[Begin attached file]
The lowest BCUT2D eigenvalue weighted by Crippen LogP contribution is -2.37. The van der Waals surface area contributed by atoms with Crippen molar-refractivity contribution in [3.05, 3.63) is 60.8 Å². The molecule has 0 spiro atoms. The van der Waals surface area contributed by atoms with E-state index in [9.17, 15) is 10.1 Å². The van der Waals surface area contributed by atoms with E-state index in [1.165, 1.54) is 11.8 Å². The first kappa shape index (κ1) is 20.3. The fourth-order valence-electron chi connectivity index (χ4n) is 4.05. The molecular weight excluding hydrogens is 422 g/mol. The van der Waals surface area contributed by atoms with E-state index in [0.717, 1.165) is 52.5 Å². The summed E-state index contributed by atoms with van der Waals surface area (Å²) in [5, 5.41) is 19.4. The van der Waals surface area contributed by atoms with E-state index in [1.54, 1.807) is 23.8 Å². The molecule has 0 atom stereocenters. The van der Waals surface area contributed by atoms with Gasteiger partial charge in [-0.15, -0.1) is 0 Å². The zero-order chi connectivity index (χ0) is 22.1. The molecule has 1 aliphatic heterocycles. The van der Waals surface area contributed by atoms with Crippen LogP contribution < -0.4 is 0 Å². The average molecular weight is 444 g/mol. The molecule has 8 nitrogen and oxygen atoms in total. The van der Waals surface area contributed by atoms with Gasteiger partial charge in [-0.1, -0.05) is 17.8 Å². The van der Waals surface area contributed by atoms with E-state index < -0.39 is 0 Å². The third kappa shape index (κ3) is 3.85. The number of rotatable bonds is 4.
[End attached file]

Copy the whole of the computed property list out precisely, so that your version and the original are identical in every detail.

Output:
The lowest BCUT2D eigenvalue weighted by Crippen LogP contribution is -2.37. The van der Waals surface area contributed by atoms with Crippen molar-refractivity contribution in [3.05, 3.63) is 60.8 Å². The molecule has 0 spiro atoms. The van der Waals surface area contributed by atoms with E-state index in [9.17, 15) is 10.1 Å². The van der Waals surface area contributed by atoms with E-state index in [1.165, 1.54) is 11.8 Å². The first kappa shape index (κ1) is 20.3. The fourth-order valence-electron chi connectivity index (χ4n) is 4.05. The molecular weight excluding hydrogens is 422 g/mol. The van der Waals surface area contributed by atoms with E-state index in [0.717, 1.165) is 52.5 Å². The summed E-state index contributed by atoms with van der Waals surface area (Å²) in [5, 5.41) is 19.4. The van der Waals surface area contributed by atoms with E-state index in [1.54, 1.807) is 23.8 Å². The molecule has 0 atom stereocenters. The van der Waals surface area contributed by atoms with Gasteiger partial charge in [-0.15, -0.1) is 0 Å². The zero-order chi connectivity index (χ0) is 22.1. The molecule has 1 aliphatic heterocycles. The van der Waals surface area contributed by atoms with Crippen LogP contribution < -0.4 is 0 Å². The average molecular weight is 444 g/mol. The molecule has 8 nitrogen and oxygen atoms in total. The van der Waals surface area contributed by atoms with Gasteiger partial charge in [-0.1, -0.05) is 17.8 Å². The van der Waals surface area contributed by atoms with E-state index < -0.39 is 0 Å². The third kappa shape index (κ3) is 3.85. The number of rotatable bonds is 4.